Shock Beat Jazz

This week I’ve been listening to the new Stereolab compilation, Electronically Possessed [Switched On Vol.4]. As we all know, Stereolab represent the highest development of music under capitalism before society transforms to technocommunism, where we will live in floating sky-cities and listen to telepathic salsa symphonies composed democratically from the mass consciousness.

This collects many odd singles and rarities. As its subtitle indicates this is the 4th instalment since the original Switched On in 1993 brought together the early singles from before the debut album Peng! The second instalment, Refried Ectoplasm [Switched On Volume 2] in 1995 was a truly essential 90s album, bringing together the absolute bangers of their early motorik style: “French Disko”, “Revox”, “John Cage Bubblegum”, “Exploding Head Movie”, as well as the softer sound of “Lo Boob Oscillator”. That capped their first era from 1990-95, and then came the transitional sound of Emperor Tomato Ketchup in 1996 before the great run of soft-pop influenced albums from 1997’s Dots And Loops onward. Aluminium Tunes in 1998 was Switched On Volume 3, so we’ve been waiting quite a while for this latest sweep-up.

Like Aluminium Tunes, this folds in to itself an old short album that isn’t on the reissue catalogue: in this case The First Of The Microbe Hunters, from 2000.

I remember buying that when it came out, along with NYC Ghosts And Flowers by Sonic Youth and All Hands On The Bad One by Sleater-Kinney. All 3 of them from Tower Records in Camden, next door to The World’s End pub and the Underworld; nowadays Tower and high street record shops generally have been eliminated in favour of a system where artists get even worse deals than they did when EMI and Polydor were competing to rip them off. The World’s End still continues, however.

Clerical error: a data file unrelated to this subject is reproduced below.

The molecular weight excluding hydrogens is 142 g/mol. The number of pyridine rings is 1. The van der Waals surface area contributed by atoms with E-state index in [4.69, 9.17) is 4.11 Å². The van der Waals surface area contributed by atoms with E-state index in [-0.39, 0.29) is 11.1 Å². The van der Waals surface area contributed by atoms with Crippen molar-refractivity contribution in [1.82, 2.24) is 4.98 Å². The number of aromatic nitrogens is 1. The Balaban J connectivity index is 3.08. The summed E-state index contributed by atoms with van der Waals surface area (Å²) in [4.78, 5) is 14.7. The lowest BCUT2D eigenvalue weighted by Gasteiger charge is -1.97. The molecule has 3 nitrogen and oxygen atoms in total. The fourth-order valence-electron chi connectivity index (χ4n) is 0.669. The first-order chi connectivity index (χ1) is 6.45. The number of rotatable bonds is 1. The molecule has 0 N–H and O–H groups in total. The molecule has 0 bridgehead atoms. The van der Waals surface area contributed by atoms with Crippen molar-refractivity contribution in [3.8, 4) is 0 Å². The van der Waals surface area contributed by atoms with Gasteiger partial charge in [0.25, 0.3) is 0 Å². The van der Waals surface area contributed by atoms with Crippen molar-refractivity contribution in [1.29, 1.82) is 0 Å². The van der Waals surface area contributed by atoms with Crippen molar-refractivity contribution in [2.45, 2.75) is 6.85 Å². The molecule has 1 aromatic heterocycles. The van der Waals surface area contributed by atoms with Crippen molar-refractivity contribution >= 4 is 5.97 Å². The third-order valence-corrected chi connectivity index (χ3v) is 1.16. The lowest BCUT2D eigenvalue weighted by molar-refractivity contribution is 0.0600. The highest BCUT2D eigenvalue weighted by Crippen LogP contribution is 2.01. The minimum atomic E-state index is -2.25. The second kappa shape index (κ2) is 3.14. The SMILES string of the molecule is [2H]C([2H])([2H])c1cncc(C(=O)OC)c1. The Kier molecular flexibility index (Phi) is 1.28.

The other tracks include rare singles such as the collaboration “Calimero” with Brigitte Fontaine, so my copy of that now has less rarity value. Fortunately I also have the 3-inch CD single from the 2004 tour, which isn’t included, but would fit in perfectly.

Another odd single that seems to have been missed out of the Switched On programme was “Low Fi”, which was released on Too Pure and may have been caught up in a contractual tangle. I notice that Peng! isn’t on the reissue list either; I think Hefner and other TP acts got in litigation with the old label. “Low Fi” is great for 2 reasons: “Laisser-Faire” is an absolute banger, and also at the end of the title track you can hear Laetitia muttering “You bastards…” in the studio.

A version of “Laissez Faire” was on ABC Music, the Strange Fruit compilation of radio sessions from 2002, dated to the Peel show 28-06-92. That album also includes the session of “Heavy Denim” from Peel on 28-09-93 which was at the time of the sessions for the Mars Audiac Quintet album. “Heavy Denim Loop Pt 2” turns up on the new compilation, credited as “unreleased out-take” from that album. I think the radio session version was better.

Let’s all sing along now…

It will come to us as a shock
But we’re letting it happen
People with their carelessness
Governments with their laisser-faire
Are going to lead us straight into it
That’s for sure

History will only repeat itself once more
The western world is going more and more right wing
Yearning for some sort of protection, too scared to do anything
Not to take the path that’s dragging us down, oh no
Remember it’s in our power not to go down
I can feel it more and more
Within ten years we’ll have a war

Laetitia Sadier attended Nanterre University, though not during 1968. Situationism and all that was a big influence on the early sleeve designs, and so I thought no one would mind if I copied an image from this source to put at the top. “Shock beat jazz” is from The Mercy Men by Alan E.Nourse, his name for the manic dance music we’ll be listening to in clubs in the future, whilst trying to cope with everything going wrong with everything.

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